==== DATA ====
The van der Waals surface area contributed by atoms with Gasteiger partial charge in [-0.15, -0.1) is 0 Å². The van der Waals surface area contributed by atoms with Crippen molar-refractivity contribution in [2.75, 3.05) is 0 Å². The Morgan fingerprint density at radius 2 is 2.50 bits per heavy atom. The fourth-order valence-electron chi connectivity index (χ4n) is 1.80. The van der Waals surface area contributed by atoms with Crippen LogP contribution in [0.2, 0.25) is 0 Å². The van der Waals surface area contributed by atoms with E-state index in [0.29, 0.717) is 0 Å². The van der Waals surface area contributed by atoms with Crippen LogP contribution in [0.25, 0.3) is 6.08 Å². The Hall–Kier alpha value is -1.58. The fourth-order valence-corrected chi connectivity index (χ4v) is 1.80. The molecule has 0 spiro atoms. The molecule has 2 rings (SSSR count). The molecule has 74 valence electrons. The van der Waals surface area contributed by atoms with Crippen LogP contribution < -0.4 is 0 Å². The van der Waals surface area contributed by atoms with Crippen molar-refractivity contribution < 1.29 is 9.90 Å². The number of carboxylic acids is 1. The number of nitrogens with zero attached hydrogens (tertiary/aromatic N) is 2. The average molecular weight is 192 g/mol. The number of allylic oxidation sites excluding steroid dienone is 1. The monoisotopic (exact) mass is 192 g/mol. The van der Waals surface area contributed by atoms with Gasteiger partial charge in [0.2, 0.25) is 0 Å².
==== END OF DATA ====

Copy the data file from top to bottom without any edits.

The van der Waals surface area contributed by atoms with Gasteiger partial charge in [-0.15, -0.1) is 0 Å². The van der Waals surface area contributed by atoms with Crippen molar-refractivity contribution in [2.75, 3.05) is 0 Å². The Morgan fingerprint density at radius 2 is 2.50 bits per heavy atom. The fourth-order valence-electron chi connectivity index (χ4n) is 1.80. The van der Waals surface area contributed by atoms with Crippen LogP contribution in [0.2, 0.25) is 0 Å². The van der Waals surface area contributed by atoms with E-state index in [0.29, 0.717) is 0 Å². The van der Waals surface area contributed by atoms with Crippen LogP contribution in [0.25, 0.3) is 6.08 Å². The Hall–Kier alpha value is -1.58. The fourth-order valence-corrected chi connectivity index (χ4v) is 1.80. The molecule has 0 spiro atoms. The molecule has 2 rings (SSSR count). The molecule has 74 valence electrons. The van der Waals surface area contributed by atoms with Crippen LogP contribution < -0.4 is 0 Å². The van der Waals surface area contributed by atoms with Crippen molar-refractivity contribution < 1.29 is 9.90 Å². The number of carboxylic acids is 1. The number of nitrogens with zero attached hydrogens (tertiary/aromatic N) is 2. The average molecular weight is 192 g/mol. The number of allylic oxidation sites excluding steroid dienone is 1. The monoisotopic (exact) mass is 192 g/mol. The van der Waals surface area contributed by atoms with Gasteiger partial charge in [0.2, 0.25) is 0 Å².